• If the individual can recover from the symptoms, with appropriate medication and early support, the outcome is generally good
  • Many teenagers are reported to abuse dextromethorphan (sold as a recreational drug on the streets) and deaths have been reported following large overdoses

In general, overdoses are common situations in the emergency departments. A majority of the cases are often not fatal, when appropriate treatment is given.

How can Dextromethorphan Overdose be Prevented?

Dextromethorphan Overdose can be prevented by:

  • Always taking the right dose of medication at recommended times
  • Avoiding drugs that might interact with Dextromethorphan
  • Talking to your healthcare provider, if recommended dose of Dextromethorphan does not provide adequate relief
  • Refrain from self-medication
  • Exercising caution while taking multiple drugs with Dextromethorphan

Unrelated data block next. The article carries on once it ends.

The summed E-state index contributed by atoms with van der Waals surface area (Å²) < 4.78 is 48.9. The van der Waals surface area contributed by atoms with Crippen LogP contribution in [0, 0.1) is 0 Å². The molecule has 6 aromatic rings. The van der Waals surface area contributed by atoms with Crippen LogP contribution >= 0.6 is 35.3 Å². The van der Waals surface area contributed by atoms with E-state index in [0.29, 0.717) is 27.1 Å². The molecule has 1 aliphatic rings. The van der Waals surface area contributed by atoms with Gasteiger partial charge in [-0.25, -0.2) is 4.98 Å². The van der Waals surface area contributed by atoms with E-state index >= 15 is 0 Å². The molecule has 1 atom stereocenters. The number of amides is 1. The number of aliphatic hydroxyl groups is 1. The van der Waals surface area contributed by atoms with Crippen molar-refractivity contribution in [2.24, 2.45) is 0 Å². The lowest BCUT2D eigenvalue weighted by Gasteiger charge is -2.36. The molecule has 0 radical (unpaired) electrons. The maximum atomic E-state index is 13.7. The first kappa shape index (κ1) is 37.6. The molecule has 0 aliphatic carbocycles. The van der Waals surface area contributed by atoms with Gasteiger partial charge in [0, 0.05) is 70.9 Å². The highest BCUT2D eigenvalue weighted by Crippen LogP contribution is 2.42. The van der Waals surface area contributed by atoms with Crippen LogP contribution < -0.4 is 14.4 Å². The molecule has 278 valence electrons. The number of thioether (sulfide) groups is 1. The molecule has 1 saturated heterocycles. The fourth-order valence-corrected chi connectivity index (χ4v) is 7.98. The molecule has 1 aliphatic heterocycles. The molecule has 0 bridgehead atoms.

• Keeping medications out of reach of children in child-proof containers
  • For older individuals and those who tend to be forgetful, medications should be stored in single dose containers with time labels, to avoid multiple dosage
  • Monitor intake of this drug especially in patients, who have depression or harbor suicidal thoughts and behavior

It is important to give your healthcare provider a complete list of prescription and non-prescription medications that are being currently taken. This will help them in assessing the possible drug interactions within various medications and help avoid/prevent accidental or unintentional toxic drug effects.

What are certain Crucial Steps to be followed?

  • Call 911 (or your local emergency number) for emergency assistance, if symptoms are life-threatening
  • Call Poison Control Center at 1-800-222-1222 (or the local poison control center) and follow the recommend steps
  • It would be helpful if the following information is readily available:
    • Type, dosage and time of administration of medication
    • Age and weight of the individual
    • And, the overall health status of the individual

What are some Useful Resources for Additional Information?


References and Information Sources used for the Article:


Helpful Peer-Reviewed Medical Articles:


Reviewed and Approved by a member of the DoveMed Editorial Board
First uploaded: July 3, 2017
Last updated: Feb. 23, 2018